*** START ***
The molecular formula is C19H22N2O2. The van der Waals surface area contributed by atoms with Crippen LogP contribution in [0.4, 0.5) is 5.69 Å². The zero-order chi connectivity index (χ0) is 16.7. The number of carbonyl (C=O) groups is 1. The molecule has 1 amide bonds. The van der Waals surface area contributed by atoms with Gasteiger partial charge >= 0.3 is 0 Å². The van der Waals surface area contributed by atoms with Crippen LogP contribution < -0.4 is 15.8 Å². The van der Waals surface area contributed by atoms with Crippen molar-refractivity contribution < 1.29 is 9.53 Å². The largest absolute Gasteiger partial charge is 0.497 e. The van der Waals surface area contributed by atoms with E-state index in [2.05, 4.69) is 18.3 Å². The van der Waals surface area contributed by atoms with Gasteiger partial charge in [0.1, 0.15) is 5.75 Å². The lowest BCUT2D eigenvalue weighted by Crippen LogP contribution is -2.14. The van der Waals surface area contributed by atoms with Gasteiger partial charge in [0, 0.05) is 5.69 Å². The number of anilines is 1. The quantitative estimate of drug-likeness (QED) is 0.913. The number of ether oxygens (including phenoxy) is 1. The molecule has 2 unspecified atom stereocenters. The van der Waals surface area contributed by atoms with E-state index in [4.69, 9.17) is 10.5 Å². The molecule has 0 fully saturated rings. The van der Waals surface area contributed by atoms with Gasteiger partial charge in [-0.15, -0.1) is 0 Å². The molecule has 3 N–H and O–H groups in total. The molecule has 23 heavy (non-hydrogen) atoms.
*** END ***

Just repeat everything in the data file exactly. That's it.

The molecular formula is C19H22N2O2. The van der Waals surface area contributed by atoms with Crippen LogP contribution in [0.4, 0.5) is 5.69 Å². The zero-order chi connectivity index (χ0) is 16.7. The number of carbonyl (C=O) groups is 1. The molecule has 1 amide bonds. The van der Waals surface area contributed by atoms with Gasteiger partial charge >= 0.3 is 0 Å². The van der Waals surface area contributed by atoms with Crippen LogP contribution < -0.4 is 15.8 Å². The van der Waals surface area contributed by atoms with Crippen molar-refractivity contribution < 1.29 is 9.53 Å². The largest absolute Gasteiger partial charge is 0.497 e. The van der Waals surface area contributed by atoms with E-state index in [2.05, 4.69) is 18.3 Å². The van der Waals surface area contributed by atoms with Gasteiger partial charge in [0.1, 0.15) is 5.75 Å². The lowest BCUT2D eigenvalue weighted by Crippen LogP contribution is -2.14. The van der Waals surface area contributed by atoms with Gasteiger partial charge in [0, 0.05) is 5.69 Å². The number of anilines is 1. The quantitative estimate of drug-likeness (QED) is 0.913. The number of ether oxygens (including phenoxy) is 1. The molecule has 2 unspecified atom stereocenters. The van der Waals surface area contributed by atoms with E-state index in [4.69, 9.17) is 10.5 Å². The molecule has 0 fully saturated rings. The van der Waals surface area contributed by atoms with Gasteiger partial charge in [-0.15, -0.1) is 0 Å². The molecule has 3 N–H and O–H groups in total. The molecule has 23 heavy (non-hydrogen) atoms.